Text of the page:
Rees-Mogg urges rewrite of UK insurance rules in race with EU


Jacob Rees-Mogg, Brexit opportunities minister, has called for a rapid rewriting of the EU financial rules to create an “investment big bang” in Britain, as concerns grow in Whitehall that Brussels has secured a head start.

Rees-Mogg said the Solvency II rules, adopted in 2016 while Britain was in the EU, were “ripe for reform”, but change has been delayed by wrangling between ministers and regulators.

Ministers believe a looser regulatory regime would allow insurance companies to invest billions of pounds more in infrastructure and green energy projects, such as offshore wind.

“Solvency II puts the UK market at a competitive disadvantage and it is ripe for reform,” said Rees-Mogg, who was charged with exploiting Brexit “opportunities” in this month’s mini-cabinet reshuffle.

But Rees-Mogg is said by allies to be concerned that Britain is moving so slowly that it has been overtaken by Brussels, which has already published proposals to change the Solvency II regime.

The European Commission in September proposed draft rules that it claimed would provide a short-term capital boost of up to € 90bn for Europe’s insurers, which it hoped would fund long-term investments.

The plan is now subject to discussion among member states.

Solvency II reform is expected to feature in a financial services bill, scheduled for inclusion in this year’s Queen’s Speech, according to government officials.

Andrew Bailey, governor of the Bank of England, said in a speech this month that “the case for reform is clear” in relation to Solvency II. But the regulator has also previously warned against a reform that “materially decapitalizes the insurance sector”, increasing risk for policyholders.

Insurers have also expressed concerns about the risk of Britain moving more slowly than the EU on reforming financial regulations.

Writing on his final day as director-general of the Association of British Insurers in December, Huw Evans said in a blog post that insurers could face a “Brexit penalty” rather than a “Brexit dividend” if the UK government did not match the EU’s reform ambition.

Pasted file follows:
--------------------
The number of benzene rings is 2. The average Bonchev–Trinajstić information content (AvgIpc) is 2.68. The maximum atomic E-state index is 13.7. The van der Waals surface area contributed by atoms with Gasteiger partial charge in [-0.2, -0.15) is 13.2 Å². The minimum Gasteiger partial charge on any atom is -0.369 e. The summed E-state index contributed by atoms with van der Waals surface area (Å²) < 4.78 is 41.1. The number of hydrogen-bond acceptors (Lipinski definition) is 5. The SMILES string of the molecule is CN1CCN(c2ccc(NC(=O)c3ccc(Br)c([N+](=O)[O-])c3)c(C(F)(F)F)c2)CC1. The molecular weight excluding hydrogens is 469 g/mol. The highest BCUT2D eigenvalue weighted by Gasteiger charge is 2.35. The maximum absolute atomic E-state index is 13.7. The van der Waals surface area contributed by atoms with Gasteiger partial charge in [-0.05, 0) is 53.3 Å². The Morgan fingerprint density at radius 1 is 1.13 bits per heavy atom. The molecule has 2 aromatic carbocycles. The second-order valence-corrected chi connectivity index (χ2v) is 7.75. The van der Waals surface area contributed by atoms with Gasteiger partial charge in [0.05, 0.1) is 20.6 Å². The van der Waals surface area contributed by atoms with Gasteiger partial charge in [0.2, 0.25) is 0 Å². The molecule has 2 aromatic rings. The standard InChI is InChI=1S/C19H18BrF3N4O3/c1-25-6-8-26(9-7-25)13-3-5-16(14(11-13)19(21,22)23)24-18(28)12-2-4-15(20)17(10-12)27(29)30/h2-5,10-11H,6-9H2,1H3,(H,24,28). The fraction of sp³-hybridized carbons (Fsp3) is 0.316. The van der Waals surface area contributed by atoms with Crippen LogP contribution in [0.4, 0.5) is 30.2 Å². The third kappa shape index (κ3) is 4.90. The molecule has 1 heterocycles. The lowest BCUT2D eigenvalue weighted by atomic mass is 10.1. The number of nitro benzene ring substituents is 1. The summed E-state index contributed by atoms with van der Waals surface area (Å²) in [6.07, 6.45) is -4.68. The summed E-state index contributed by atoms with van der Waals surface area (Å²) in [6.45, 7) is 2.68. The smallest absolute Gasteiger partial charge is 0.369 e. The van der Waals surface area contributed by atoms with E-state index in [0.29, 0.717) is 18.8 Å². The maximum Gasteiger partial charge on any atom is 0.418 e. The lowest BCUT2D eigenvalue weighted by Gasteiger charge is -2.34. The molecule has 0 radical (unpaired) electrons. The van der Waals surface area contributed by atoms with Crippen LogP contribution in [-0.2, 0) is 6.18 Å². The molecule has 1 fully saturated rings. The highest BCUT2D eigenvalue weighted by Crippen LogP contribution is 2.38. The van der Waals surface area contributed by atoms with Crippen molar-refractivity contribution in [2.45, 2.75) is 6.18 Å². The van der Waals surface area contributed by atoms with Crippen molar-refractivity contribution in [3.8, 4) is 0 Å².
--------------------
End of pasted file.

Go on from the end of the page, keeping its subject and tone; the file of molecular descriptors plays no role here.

Prime Minister Boris Johnson and Chancellor Rishi Sunak in August called for an “investment big bang” to unlock hundreds of billions of pounds sitting with UK institutional investors. Companies hit back that rule changes were needed to facilitate it.

The UK is also lagging behind the EU on banking reforms, known as the finalization of Basel III. The EU published its proposals last October, while BoE is only due to begin industry engagement in the second half of this year, with proposals not expected until 2023.

The pace of reform is frustrating for ministers like Rees-Mogg, who have argued that Brexit would allow the UK to be a “nimbler” in setting regulations that met its own specific requirements.

Johnson last month urged his cabinet to speed up delivery of post-Brexit regulatory reform. His allies say the project will be one of the big themes of what is left of this parliament.

A government spokesman said: “Having our own regulatory regime gives us the opportunity to make our product regulations work in the best interests of UK consumers and businesses.”

Critics have argued that any amount of deregulation will not compensate for the additional red tape spawned by Brexit, particularly around trade.

Rees-Mogg this month urged readers of The Sun newspaper to help him find areas that were ripe for better regulation. “As Lord Kitchener said in 1914,‘ Your country needs you ’, so you are needed again in 2022,” he wrote.

Additional reporting by Laura Noonan

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